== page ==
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Wednesday, July 8, 2015

Parenting comes of age, but miles to go

KOLKATA: Next month, a 40-something gentleman will travel to Ahmedabad from Kolkata to begin the process of having a surrogate child. But what if the gender was reversed for the person keen on opting for surrogacy? Would the law allow her to use her name in the birth certificate without disclosing the father's identity?

These are the questions thrown up by the Supreme Court's landmark judgment allowing single women or unwed mothers the freedom of not disclosing the father's name.

Though current rules do not allow any single man or woman from abroad to apply for surrogacy in India, there are no such limitations for Indian singles. Hence, the ruling will not have any direct impact on the number of single women keen on surrogacy.

Says Dr Naina Patel, who is often referred as the country's go-to fertility expert specializing in surrogacy, "In 2012, the ministry of external affairs had issued a guideline that stated that only heterosexual couples who have been married for two years can go for surrogacy. There were no such restrictions for singles in India."

According to Patel, the process of surrogacy involves placing the egg with sperm in the embryo in the womb. Laws state that the birth certificate is supposed to be issued in the name of the single female who is opting for surrogacy. In case of a single male, the birth certificate is issued in his name.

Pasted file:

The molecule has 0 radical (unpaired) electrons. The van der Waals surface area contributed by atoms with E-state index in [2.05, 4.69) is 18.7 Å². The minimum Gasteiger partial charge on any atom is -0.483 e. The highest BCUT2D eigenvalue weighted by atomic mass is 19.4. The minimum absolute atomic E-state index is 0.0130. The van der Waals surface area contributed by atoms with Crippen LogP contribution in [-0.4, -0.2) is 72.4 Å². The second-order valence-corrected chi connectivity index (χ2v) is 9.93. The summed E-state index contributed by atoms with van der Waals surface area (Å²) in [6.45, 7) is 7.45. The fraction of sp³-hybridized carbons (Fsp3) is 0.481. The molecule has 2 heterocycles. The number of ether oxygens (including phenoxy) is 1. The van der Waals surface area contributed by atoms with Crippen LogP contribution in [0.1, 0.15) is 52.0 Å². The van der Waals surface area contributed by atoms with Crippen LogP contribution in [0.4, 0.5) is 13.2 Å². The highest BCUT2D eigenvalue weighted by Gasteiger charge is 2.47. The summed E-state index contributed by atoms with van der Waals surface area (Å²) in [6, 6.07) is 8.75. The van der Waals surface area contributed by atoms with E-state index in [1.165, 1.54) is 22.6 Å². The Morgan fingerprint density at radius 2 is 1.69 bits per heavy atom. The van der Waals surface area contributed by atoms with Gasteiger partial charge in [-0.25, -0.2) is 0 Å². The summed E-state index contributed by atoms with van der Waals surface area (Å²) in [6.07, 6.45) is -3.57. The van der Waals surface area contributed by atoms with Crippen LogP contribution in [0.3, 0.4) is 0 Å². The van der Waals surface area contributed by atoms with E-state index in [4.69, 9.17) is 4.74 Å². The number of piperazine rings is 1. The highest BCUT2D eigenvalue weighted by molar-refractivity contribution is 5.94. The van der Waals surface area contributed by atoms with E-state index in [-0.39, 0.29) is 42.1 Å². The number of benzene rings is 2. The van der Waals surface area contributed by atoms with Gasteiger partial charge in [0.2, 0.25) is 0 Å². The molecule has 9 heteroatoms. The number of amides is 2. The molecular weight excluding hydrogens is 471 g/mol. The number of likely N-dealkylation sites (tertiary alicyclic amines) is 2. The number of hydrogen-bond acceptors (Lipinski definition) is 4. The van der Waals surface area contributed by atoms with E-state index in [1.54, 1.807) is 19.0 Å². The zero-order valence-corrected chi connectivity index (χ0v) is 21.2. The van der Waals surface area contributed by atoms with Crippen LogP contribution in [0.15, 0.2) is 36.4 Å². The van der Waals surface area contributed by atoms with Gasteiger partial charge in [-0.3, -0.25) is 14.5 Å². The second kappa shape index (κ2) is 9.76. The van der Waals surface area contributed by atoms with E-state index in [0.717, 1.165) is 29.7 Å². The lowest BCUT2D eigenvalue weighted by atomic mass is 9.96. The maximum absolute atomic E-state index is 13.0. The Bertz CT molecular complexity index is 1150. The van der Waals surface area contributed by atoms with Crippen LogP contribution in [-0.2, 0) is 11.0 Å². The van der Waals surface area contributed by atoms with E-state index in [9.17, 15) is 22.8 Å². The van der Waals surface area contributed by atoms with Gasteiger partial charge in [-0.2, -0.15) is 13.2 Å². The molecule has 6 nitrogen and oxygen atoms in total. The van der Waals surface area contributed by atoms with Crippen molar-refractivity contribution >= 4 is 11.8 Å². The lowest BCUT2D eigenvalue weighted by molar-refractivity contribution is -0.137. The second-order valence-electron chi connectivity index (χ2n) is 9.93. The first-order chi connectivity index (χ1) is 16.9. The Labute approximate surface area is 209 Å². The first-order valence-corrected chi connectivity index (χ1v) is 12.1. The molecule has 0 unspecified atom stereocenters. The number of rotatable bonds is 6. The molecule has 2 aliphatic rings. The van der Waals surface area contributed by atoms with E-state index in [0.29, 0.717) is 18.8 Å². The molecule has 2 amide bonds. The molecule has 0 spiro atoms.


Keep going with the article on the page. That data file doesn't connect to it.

The Gujarat-based doctor has had Indian single fathers approaching her for surrogacy. "Most are in the age group between 35 and 42. Post-divorce, they want to go ahead with surrogacy. I've done at least three such cases before 2005. Single females have also come to me. But none of them have gone ahead with it," she says.

What is it that prompts a single woman to consider surrogacy? Says Dr Gautam Khastgir, "Single woman who want to opt for kids usually go for IVF. They want to experience the process of pregnancy. One out of 1000 women, who have problems with their uterus, are likely to opt for surrogacy. But I haven't come across such an instance."

Does the law prevent a single mother from opting for surrogacy even if she is biologically capable of being a mother? Khastgir says, "The law doesn't prevent anything."

The cost of surrogacy in Kolkata varies from anywhere between Rs 6 lakh and 10 lakh. Though single women haven't warmed up to this yet, the process has found many takers among single men in the city. "In the past three months, I have got eight such cases. While some were divorced, others had suffered from a broken relationship. Some are closet homosexuals. One of these single men had come to my clinic with his mother. I was so happy to see that he has his parental sanction too," Khastgir adds.

Speaking to TOI, this 58-year-old grandmom-to-be says she is counting her days when her son becomes a dad. "My son is 32. He doesn't want to get married since he has apprehensions about marriages. We didn't want to force marriage on him. When he suggested surrogacy, we took a year to come to terms with his decision," she says refusing to disclose her identity.

She is aware that once the baby is home, she will have to double up as the grandmom and the mother. "Dr Khastgir has assured us that we have age on our side to take the pressure of raising a child. We aren't scared of how society will react," she adds.


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